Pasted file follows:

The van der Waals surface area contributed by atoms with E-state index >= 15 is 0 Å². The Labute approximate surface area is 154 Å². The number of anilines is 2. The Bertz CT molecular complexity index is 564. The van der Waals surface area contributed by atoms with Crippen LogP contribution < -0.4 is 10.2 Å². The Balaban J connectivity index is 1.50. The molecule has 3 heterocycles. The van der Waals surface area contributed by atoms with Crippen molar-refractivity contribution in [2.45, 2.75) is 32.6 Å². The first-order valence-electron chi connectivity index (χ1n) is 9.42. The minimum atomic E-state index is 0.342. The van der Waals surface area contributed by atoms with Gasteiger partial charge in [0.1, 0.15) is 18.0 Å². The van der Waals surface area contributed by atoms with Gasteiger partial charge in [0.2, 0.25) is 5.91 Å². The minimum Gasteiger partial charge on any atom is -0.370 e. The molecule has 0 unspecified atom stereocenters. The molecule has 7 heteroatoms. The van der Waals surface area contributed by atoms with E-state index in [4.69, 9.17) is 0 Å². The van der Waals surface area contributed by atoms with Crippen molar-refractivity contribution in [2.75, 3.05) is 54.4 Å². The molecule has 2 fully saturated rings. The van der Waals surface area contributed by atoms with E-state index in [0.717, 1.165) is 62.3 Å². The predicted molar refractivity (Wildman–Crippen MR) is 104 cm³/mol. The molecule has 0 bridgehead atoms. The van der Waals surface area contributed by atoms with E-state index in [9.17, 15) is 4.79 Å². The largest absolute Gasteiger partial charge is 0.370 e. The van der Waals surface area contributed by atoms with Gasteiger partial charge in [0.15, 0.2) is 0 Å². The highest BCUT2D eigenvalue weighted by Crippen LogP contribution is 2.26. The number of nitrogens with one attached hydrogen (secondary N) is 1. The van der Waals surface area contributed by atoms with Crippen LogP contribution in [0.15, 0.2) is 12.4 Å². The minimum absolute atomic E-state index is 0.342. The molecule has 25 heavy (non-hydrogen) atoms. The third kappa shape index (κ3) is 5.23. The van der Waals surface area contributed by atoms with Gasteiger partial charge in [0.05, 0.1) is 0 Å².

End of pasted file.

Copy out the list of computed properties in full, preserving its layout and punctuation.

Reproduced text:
The van der Waals surface area contributed by atoms with E-state index >= 15 is 0 Å². The Labute approximate surface area is 154 Å². The number of anilines is 2. The Bertz CT molecular complexity index is 564. The van der Waals surface area contributed by atoms with Crippen LogP contribution < -0.4 is 10.2 Å². The Balaban J connectivity index is 1.50. The molecule has 3 heterocycles. The van der Waals surface area contributed by atoms with Crippen molar-refractivity contribution in [2.45, 2.75) is 32.6 Å². The first-order valence-electron chi connectivity index (χ1n) is 9.42. The minimum atomic E-state index is 0.342. The van der Waals surface area contributed by atoms with Gasteiger partial charge in [0.1, 0.15) is 18.0 Å². The van der Waals surface area contributed by atoms with Gasteiger partial charge in [0.2, 0.25) is 5.91 Å². The minimum Gasteiger partial charge on any atom is -0.370 e. The molecule has 0 unspecified atom stereocenters. The molecule has 7 heteroatoms. The van der Waals surface area contributed by atoms with E-state index in [4.69, 9.17) is 0 Å². The van der Waals surface area contributed by atoms with Crippen molar-refractivity contribution in [2.75, 3.05) is 54.4 Å². The molecule has 2 fully saturated rings. The van der Waals surface area contributed by atoms with E-state index in [0.717, 1.165) is 62.3 Å². The predicted molar refractivity (Wildman–Crippen MR) is 104 cm³/mol. The molecule has 0 bridgehead atoms. The van der Waals surface area contributed by atoms with E-state index in [9.17, 15) is 4.79 Å². The largest absolute Gasteiger partial charge is 0.370 e. The van der Waals surface area contributed by atoms with Gasteiger partial charge in [0.15, 0.2) is 0 Å². The highest BCUT2D eigenvalue weighted by Crippen LogP contribution is 2.26. The number of nitrogens with one attached hydrogen (secondary N) is 1. The van der Waals surface area contributed by atoms with Crippen LogP contribution in [0.15, 0.2) is 12.4 Å². The minimum absolute atomic E-state index is 0.342. The molecule has 25 heavy (non-hydrogen) atoms. The third kappa shape index (κ3) is 5.23. The van der Waals surface area contributed by atoms with Gasteiger partial charge in [0.05, 0.1) is 0 Å².